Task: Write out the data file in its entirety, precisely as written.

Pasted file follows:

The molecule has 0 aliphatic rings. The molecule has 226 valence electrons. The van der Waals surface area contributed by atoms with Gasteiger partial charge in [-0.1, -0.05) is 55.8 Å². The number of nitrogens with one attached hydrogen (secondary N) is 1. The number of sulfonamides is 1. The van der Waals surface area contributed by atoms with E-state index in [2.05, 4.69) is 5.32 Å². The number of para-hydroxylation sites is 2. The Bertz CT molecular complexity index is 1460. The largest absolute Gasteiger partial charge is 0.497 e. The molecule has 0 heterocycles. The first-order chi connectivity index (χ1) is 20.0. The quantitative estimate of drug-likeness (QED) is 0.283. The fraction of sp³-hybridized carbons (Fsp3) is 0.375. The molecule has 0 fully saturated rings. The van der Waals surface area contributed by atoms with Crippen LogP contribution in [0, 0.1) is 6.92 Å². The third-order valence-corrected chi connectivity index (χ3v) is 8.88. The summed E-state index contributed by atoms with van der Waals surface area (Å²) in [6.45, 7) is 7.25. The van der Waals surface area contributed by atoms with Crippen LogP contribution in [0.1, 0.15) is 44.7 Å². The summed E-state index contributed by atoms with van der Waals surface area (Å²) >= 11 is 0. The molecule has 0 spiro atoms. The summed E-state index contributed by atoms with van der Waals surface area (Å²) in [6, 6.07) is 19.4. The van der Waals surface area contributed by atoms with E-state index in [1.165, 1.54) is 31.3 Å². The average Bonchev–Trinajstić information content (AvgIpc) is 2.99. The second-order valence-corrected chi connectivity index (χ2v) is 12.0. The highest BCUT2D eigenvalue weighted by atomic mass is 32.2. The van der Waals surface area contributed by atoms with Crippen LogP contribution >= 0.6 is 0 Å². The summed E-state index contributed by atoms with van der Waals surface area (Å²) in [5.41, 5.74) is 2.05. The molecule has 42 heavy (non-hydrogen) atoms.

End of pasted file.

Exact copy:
The molecule has 0 aliphatic rings. The molecule has 226 valence electrons. The van der Waals surface area contributed by atoms with Gasteiger partial charge in [-0.1, -0.05) is 55.8 Å². The number of nitrogens with one attached hydrogen (secondary N) is 1. The number of sulfonamides is 1. The van der Waals surface area contributed by atoms with E-state index in [2.05, 4.69) is 5.32 Å². The number of para-hydroxylation sites is 2. The Bertz CT molecular complexity index is 1460. The largest absolute Gasteiger partial charge is 0.497 e. The molecule has 0 heterocycles. The first-order chi connectivity index (χ1) is 20.0. The quantitative estimate of drug-likeness (QED) is 0.283. The fraction of sp³-hybridized carbons (Fsp3) is 0.375. The molecule has 0 fully saturated rings. The van der Waals surface area contributed by atoms with Crippen LogP contribution in [0, 0.1) is 6.92 Å². The third-order valence-corrected chi connectivity index (χ3v) is 8.88. The summed E-state index contributed by atoms with van der Waals surface area (Å²) in [6.45, 7) is 7.25. The van der Waals surface area contributed by atoms with Crippen LogP contribution in [0.1, 0.15) is 44.7 Å². The summed E-state index contributed by atoms with van der Waals surface area (Å²) >= 11 is 0. The molecule has 0 spiro atoms. The summed E-state index contributed by atoms with van der Waals surface area (Å²) in [6, 6.07) is 19.4. The van der Waals surface area contributed by atoms with E-state index in [1.165, 1.54) is 31.3 Å². The average Bonchev–Trinajstić information content (AvgIpc) is 2.99. The second-order valence-corrected chi connectivity index (χ2v) is 12.0. The highest BCUT2D eigenvalue weighted by atomic mass is 32.2. The van der Waals surface area contributed by atoms with Crippen LogP contribution >= 0.6 is 0 Å². The summed E-state index contributed by atoms with van der Waals surface area (Å²) in [5.41, 5.74) is 2.05. The molecule has 42 heavy (non-hydrogen) atoms.